SAN FRANCISCO —The California Supreme Court sounded sympathetic to Orange County on Monday in its attempt to roll back health benefits for retirees — a case being closely followed by local governments waiting to see how far they can go in cutting benefits for their employees.
The justices seemed sensitive to the financial troubles local governments face as they try to walk back promises made in better times.
The Retired Employees Association of Orange County sued the county in 2007 after the Board of Supervisors — faced with budget problems — passed a resolution that made health care premiums more expensive for the retirees.
Rosen, Bien & Galvan partner Ernest Galvan, who represents the retirees, argued that the county broke its implicit promise to maintain benefit levels for vested retirees.
What law, Justice Kathryn Mickle Werdegar asked Galvan, supports the position that a county can bind itself in perpetuity to the promise of health care benefits "no matter what a budget may look like in the future?"
"The 'perpetuity' is not as scary as it sounds," Galvan answered, explaining that the county could decide to reduce future benefits for current employees, but can't do so retroactively.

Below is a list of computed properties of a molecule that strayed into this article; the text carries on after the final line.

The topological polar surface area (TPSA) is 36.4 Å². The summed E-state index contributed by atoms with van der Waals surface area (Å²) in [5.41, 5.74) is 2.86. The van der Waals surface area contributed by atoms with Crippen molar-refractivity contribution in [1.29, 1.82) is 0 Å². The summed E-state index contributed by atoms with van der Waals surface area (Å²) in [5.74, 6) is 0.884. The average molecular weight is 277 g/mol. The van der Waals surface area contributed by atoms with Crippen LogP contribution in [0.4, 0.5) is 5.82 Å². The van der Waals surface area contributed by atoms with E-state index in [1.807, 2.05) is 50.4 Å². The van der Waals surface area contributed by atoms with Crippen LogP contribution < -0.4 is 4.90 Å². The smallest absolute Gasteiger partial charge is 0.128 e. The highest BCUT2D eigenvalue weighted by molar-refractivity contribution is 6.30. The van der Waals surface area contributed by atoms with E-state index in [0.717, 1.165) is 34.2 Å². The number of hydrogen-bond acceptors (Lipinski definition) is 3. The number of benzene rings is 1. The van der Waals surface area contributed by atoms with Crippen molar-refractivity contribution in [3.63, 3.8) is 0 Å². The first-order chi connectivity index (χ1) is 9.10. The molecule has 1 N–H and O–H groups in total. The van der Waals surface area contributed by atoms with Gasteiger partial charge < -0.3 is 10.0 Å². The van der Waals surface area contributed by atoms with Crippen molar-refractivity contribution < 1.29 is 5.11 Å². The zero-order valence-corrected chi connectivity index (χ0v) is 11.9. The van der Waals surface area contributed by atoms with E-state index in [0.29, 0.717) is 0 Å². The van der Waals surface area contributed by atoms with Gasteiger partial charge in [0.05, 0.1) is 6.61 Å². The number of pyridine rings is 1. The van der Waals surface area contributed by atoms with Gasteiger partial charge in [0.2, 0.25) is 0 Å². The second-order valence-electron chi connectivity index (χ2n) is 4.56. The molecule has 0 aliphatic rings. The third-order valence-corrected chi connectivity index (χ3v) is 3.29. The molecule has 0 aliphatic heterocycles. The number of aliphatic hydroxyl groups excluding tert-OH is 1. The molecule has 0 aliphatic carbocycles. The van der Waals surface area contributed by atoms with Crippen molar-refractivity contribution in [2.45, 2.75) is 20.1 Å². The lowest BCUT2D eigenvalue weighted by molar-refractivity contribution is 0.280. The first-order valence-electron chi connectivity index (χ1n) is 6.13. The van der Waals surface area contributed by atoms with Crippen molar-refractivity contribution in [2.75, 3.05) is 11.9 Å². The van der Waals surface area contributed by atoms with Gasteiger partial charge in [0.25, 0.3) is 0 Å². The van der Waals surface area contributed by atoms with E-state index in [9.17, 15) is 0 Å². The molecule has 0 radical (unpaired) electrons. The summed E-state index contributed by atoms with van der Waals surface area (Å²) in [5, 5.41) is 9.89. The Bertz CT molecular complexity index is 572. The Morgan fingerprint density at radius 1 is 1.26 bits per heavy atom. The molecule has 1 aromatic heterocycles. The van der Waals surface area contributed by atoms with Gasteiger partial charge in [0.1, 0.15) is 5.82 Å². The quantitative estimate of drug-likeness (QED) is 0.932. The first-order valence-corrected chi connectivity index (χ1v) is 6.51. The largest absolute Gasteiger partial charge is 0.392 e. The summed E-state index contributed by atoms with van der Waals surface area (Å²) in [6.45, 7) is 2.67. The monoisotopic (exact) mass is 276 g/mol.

Orange County's lawyer, Meyers Nave Riback Silver & Wilson partner Arthur Hartinger, argued there was never a vested right to low premiums, and that the changes had to be made because the unfunded liability the county faced threatened to sink the plan altogether.
Justice Ming Chin seized on that idea, using it to press Galvan on the notion that the changes were unfair to the retirees.
"What about the argument about the plan being on the verge of bankruptcy and the solution being to eliminate the plan?" Chin asked.
Galvan replied that there was no evidence in the record that the plan was facing bankruptcy.
Both sides said local governments around the state are watching the case closely.
Other counties such as Los Angeles, Galvan said after oral argument, are waiting for the court's decision to see if they, too, can cut retirees' health benefits.
"Our concern is that if the Supreme Court gives Orange County what it wants, it's going to be open season on retirees," he said.
Renne Sloan Holtzman Sakai partner Jonathan Holtzman, who represented amici curiae the League of California Cities and the California State Association of Counties, said after the oral argument that most public agencies are facing "catastrophic liabilities" for such benefits.
"You have to decide at some point: Do you want libraries or do you want this?" Holtzman said. "That's not theoretical anymore.
"I would say this is one of the most important cases in years for public agencies."
The case is Retired Employees v. County of Orange, S184059.